■Saddam Hussein sentenced to death by hanging (CNN.COM)
BAGHDAD, Iraq (CNN) -- The Iraqi High Tribunal in Baghdad on Sunday sentenced a combative Saddam Hussein and two other defendants to death by hanging for a brutal crackdown in 1982 in the Shiite town of Dujail.
Despite a curfew, Iraqis in Baghdad spilled out into the streets to celebrate the verdict. But protests were held in Saddam Hussein's hometown of Tikrit.
The appeal process has now been set in motion. (Watch what's next for Hussein -- 3:13 )
Within 10 days, the court will forward the cases of Hussein and three other defendants to the appellate chamber of the Iraqi High Tribunal. Appeals of death penalties and life sentences are automatic.
Within 20 days after the appeals are made, the prosecution and the defense must submit their documents to the appellate chamber.
A court official told The Associated Press the appeals process was likely to take three to four weeks once the formal paperwork was submitted.
However, there is no time limit for the appellate court to rule on the appeal.
Once the court does reach a decision, if the sentences are upheld, they must be carried out in 30 days.
Iraqis, not the coalition, would carry out the executions. (Full story)
"The Saddam Hussein era is in the past now, as was the era of Hitler and Mussolini," said Iraqi Prime Minister Nuri al-Maliki, calling Hussein the worst ruler ever in Iraq.
"We want an Iraq where all Iraqis are equal before the law," he said. "The policy of discrimination and persecution is over." (Watch al-Maliki call Hussein 'worst ruler' in Iraq's history -- 3:06)
Barhim Salih, the Kurdish deputy prime minister of Iraq, called this a "historic day."
Many Iraqis wanted "swift" and "summary" justice, Salih told CNN, but Iraq "abided by the legality of the process."
The Iraqi Islamic Party -- the country's most powerful Sunni political group -- indicated that while justice was served, the present government urgently needs to grapple with widespread injustices now.
Sunnis were predominant in Hussein's government and have lost much of their clout since he was toppled. They have been dominant in the insurgency, and critical of the Shiite-led government for not dealing strongly with Shiite death squads.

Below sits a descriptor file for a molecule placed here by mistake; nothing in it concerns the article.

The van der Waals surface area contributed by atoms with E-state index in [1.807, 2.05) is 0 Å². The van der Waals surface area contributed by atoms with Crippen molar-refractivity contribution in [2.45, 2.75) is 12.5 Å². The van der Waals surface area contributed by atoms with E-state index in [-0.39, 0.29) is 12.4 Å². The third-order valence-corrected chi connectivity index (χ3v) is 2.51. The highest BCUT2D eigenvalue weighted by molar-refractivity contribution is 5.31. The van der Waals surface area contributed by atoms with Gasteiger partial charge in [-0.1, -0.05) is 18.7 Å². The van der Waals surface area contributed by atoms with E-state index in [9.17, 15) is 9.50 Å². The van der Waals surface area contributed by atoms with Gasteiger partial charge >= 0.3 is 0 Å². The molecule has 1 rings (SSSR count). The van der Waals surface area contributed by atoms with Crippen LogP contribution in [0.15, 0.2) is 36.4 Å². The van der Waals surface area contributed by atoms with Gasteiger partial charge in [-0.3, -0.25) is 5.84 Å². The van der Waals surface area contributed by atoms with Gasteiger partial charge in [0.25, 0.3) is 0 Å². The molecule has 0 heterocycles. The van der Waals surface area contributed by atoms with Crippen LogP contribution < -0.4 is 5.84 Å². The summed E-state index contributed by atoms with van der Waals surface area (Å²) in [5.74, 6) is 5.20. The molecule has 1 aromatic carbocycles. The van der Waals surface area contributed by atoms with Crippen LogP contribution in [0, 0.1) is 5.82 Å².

The group said Iraqis have the right to ask whether crimes being committed today are not unlike the crimes under the Saddam Hussein regime. The group mentioned sectarian killings and displacement and the imprisoning of innocents.
White House spokesman Tony Snow praised the Dujail trial verdict, including Hussein's sentence of death by hanging for crimes against humanity.
"It demonstrates that you've got an independent Iraqi judiciary and that they were applying their own laws," Snow said.
World reaction to the verdict was mixed.(Full story)
Along with Hussein, his half brother and former intelligence chief Barzan Hassan, and former chief judge of the Revolutionary Court Awad Bandar also were sentenced to death.
Taha Yassin Ramadan, a former vice president of Iraq, was sentenced to life in prison.
Mohammed Azzawi Ali, a former Dujail Baath Party official, was acquitted because of insufficient evidence against him, the court said.
The three others -- Abdullah Kadhem Ruwaid, Ali Dayem Ali, and Misher Abdullah Ruwaid -- were sentenced to 15 years each.
The Dujail case stemmed from a crackdown against townspeople after a 1982 assassination attempt against Hussein in the town. The crackdown involved the ordered executions of 148 males. According to court documents, the military, political and security apparatus in Iraq and Dujail killed, arrested, detained and tortured men, women and children in the town. Homes were demolished and orchards were razed.
Sunday's 50-minute court session was dramatic. Hussein entered with a Quran in hand, as he had in the past. He began shouting "Allahu Akhbar" -- God is great -- as the verdict and sentencing was read. (Watch Hussein shout protests during sentencing -- 4:05 )
He also argued with the chief judge and shouted, "Damn you and your court." As the judge ordered him taken away, Hussein said to one of the guards, "Don't push me, boy."
During the trial proceedings a few months ago, Hussein said that if he received a death sentence, he would prefer to be executed by a firing squad.
However, at a press conference later, chief prosecutor Jaafar Moussaoui said the law stipulates that a firing squad is normally the sentence issued by military courts. This court deals with crimes against humanity, genocide and war crimes, and calls for death by hanging, he said.
Curfew in Sunni areas
Before Sunday's verdicts were announced, a curfew was imposed in Baghdad and two provinces -- Diyala and Salaheddin -- with large Sunni populations. Predominantly Shiite and Kurdish provinces were not under curfew.
About 2,000 protesters in Saddam Hussein's hometown of Tikrit on Sunday defied the curfew and demonstrated in support of the former leader.
The numbers of demonstrators grew after the sentence was announced. A complete movement ban -- both people and vehicles -- was imposed on Sunday in the provinces of Baghdad, Diyala and Salaheddin, where Tikrit is located.
The Baghdad International Airport also shut down until further notice.
This verdicts come nearly three years after U.S.-led forces plucked Hussein out of hiding and just a few days before U.S. midterm elections, with the Iraqi war at center stage.
Hussein is also in the middle of another trial involving the 1988 Anfal campaign, the government offensive in the country's Kurdish region. Hussein is charged in that case with genocide.
CNN's Jomana Karadsheh and Aneesh Raman contributed to this report.